December 17 2012

Paving the Way as a Nationally Recognized Hub for Urban Cyclists in Minneapolis, Minnesota

Minneapolis, Minnesota may best be known for its bitterly cold winters, so it may come as a surprise to some that the use of bicycles is one of the most prominent modes of transportation year round – even during those severely cold winters. The predominance of Minneapolis as the epicenter for biking culture has even become nationally recognized when it was ranked best biking city in the country by Bike Score. In addition, Bicycling Magazine rated Minneapolis as the #2 biking city, and U.S. Census Bureau listed it as the top 4 bicycling city in the nation.

Grand Rounds Scenic Byway MinneapolisThere are numerous establishments and organizations that have abetted in the formation of the Twin Cities as a major hub for bicyclists; however, the main focus here is on the infrastructure and tools in relation to planning and research that have made bicycling a feasible mode of transportation through funding and investment. One of the main factors, which has allotted Minneapolis to become a household name among the tight-knit community of bicyclists could be traced all the way back to the establishment of the Grand Rounds by notable Landscape Architect H.W.S. Cleveland. This urban byway has over time allowed for adjacent areas to be converted into open public park space, initializing primary infrastructure for alternative modes of transportation. With this in mind, over the last decade, the city of Minneapolis has invested millions of dollars on additional bicycle infrastructure and currently, the city has 81 miles of on-street bikeways and 85 miles of off-street commuter trails making it easy to ride no matter where you are in the city. In terms of existing support and infrastructure:

  • Minneapolis Midtown GreenwayThe Midtown Greenway serves as a major connection between the Minneapolis Chain of Lakes, the Mississippi River, and the western suburbs of Minneapolis. More importantly, the Greenway is easily accessible in the winter as it is plowed and serves thousands of commuters each week during the summer months;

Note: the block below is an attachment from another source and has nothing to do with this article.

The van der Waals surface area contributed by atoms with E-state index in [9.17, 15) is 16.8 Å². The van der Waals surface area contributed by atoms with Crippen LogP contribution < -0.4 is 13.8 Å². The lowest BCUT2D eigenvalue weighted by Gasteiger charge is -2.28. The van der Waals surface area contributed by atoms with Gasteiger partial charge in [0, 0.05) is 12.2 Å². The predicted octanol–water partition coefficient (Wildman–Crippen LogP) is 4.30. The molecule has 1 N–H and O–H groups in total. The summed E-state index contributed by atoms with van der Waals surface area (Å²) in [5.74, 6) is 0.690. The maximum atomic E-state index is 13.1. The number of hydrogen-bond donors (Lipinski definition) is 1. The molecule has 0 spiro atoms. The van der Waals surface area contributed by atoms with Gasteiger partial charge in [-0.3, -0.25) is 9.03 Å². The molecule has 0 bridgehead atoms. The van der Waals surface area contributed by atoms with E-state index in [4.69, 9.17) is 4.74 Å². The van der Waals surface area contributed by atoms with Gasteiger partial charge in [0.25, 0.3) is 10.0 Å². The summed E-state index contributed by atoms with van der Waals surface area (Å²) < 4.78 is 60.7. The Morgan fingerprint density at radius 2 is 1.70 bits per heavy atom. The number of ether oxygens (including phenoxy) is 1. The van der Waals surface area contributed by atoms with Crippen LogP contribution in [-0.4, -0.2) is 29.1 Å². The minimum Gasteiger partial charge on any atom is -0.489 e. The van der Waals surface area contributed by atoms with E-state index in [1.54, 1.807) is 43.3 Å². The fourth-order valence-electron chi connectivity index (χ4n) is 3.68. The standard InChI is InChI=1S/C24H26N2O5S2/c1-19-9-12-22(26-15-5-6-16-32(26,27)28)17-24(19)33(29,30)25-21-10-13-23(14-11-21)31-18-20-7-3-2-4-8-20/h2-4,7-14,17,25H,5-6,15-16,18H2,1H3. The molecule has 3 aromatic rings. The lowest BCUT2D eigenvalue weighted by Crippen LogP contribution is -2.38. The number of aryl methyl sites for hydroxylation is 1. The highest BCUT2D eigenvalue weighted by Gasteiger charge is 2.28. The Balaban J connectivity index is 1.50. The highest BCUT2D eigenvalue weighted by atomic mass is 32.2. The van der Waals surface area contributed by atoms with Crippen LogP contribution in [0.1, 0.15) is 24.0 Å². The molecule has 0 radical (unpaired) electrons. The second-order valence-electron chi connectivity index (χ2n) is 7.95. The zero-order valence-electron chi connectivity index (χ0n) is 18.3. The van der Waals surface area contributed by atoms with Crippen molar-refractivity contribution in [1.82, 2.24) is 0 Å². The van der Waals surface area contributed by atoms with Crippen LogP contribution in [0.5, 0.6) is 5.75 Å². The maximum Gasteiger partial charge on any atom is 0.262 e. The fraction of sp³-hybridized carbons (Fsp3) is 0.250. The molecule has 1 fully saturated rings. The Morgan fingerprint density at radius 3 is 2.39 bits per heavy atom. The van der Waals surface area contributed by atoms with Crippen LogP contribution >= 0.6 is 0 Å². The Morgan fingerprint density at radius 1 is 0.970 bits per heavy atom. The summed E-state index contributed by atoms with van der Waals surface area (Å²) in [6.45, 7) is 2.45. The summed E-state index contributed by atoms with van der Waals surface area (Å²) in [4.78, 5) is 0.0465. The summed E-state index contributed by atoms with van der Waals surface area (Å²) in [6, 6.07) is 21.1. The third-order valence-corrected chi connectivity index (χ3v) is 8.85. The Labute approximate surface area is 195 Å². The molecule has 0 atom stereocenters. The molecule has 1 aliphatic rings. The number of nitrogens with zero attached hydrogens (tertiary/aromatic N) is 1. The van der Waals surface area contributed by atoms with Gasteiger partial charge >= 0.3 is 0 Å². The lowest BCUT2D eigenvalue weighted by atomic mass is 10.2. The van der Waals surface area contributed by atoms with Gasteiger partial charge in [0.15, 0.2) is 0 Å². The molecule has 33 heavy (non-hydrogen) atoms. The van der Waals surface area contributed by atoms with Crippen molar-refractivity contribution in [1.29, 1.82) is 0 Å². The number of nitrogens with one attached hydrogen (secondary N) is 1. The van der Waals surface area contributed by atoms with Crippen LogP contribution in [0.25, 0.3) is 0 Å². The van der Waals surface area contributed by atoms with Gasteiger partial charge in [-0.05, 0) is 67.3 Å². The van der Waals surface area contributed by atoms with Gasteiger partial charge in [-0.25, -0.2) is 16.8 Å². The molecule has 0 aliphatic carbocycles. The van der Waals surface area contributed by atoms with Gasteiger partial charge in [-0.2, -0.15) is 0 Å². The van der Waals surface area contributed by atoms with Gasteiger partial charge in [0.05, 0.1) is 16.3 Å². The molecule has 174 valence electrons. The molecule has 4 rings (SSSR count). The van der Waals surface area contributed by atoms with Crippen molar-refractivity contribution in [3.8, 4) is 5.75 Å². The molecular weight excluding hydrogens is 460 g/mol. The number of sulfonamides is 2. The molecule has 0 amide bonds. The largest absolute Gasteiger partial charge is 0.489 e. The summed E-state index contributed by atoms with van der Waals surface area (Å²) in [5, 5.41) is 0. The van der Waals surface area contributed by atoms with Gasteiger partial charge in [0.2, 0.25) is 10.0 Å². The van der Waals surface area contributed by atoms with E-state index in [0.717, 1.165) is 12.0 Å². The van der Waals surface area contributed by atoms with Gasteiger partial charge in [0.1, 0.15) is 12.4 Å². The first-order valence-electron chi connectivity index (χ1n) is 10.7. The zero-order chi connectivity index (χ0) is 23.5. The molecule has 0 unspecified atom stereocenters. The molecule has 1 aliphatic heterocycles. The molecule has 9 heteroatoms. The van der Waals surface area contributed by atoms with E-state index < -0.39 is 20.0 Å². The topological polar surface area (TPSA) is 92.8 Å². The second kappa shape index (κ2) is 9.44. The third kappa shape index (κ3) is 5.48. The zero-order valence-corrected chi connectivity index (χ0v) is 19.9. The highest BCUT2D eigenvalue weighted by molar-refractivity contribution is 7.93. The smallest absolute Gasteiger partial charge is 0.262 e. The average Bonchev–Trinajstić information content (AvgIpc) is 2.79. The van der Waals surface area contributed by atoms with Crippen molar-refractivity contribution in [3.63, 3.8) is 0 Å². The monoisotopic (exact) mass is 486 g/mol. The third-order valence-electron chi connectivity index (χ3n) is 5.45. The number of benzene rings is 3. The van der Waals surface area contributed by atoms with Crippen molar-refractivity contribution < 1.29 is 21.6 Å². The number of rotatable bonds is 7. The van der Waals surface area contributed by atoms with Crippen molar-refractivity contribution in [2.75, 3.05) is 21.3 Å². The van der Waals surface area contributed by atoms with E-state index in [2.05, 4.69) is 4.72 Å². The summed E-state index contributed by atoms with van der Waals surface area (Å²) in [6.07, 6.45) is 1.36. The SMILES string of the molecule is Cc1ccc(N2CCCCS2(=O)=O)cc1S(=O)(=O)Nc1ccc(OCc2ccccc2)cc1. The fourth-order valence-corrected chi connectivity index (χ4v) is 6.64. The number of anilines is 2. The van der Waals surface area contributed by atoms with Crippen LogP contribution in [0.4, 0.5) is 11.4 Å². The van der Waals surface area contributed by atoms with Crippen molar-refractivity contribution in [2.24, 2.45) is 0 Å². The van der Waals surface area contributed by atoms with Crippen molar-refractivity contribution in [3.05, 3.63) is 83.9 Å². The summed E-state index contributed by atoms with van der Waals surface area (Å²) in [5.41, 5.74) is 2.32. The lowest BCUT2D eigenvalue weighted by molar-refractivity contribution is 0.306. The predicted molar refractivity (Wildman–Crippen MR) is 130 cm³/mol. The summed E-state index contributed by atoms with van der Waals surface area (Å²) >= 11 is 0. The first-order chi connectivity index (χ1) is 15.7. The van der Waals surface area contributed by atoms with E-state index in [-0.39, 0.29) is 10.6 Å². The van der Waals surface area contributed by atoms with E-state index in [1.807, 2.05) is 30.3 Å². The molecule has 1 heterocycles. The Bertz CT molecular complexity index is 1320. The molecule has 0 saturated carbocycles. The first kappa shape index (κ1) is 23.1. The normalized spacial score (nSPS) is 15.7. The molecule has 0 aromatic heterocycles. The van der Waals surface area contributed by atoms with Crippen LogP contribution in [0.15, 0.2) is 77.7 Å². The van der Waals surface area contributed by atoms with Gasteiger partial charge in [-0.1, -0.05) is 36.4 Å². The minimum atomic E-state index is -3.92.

• Cedar Ridge Regional ParkThe Cedar Lake Regional Trail, better known as America’s first bicycle freeway extends from downtown Minneapolis to the neighboring suburb of Saint Louis Park. The Metropolitan Council, in conjunction with the Minneapolis Park and Recreation Board, conducts annual use estimate counts of the Metropolitan Regional Parks and Trails System, and Cedar Lake Regional Trail continues to be one of the most utilized trails in terms of bicycling.

Not only is the city working to create a supportive infrastructure for alternative modes of transportation, but also other organizations are providing techniques and tools in support of this low-polluting and cost-effective mode of transportation.

  • Minneapolis Bike ShareIn support from Blue Cross and Blue Shield of Minnesota, Nice Ride Minnesota, a public bike-sharing program was launched in 2010 and offers 1,200 rental bikes at 116 stations;
  • University of Minnesota ZAP Bike Commuting Program provides automated bike commuting detection as a way to calculate bike trips. Commuters who chose this mode of transportation are then rewarded through monetary compensation, as well as Wellness rewards through health insurance reductions;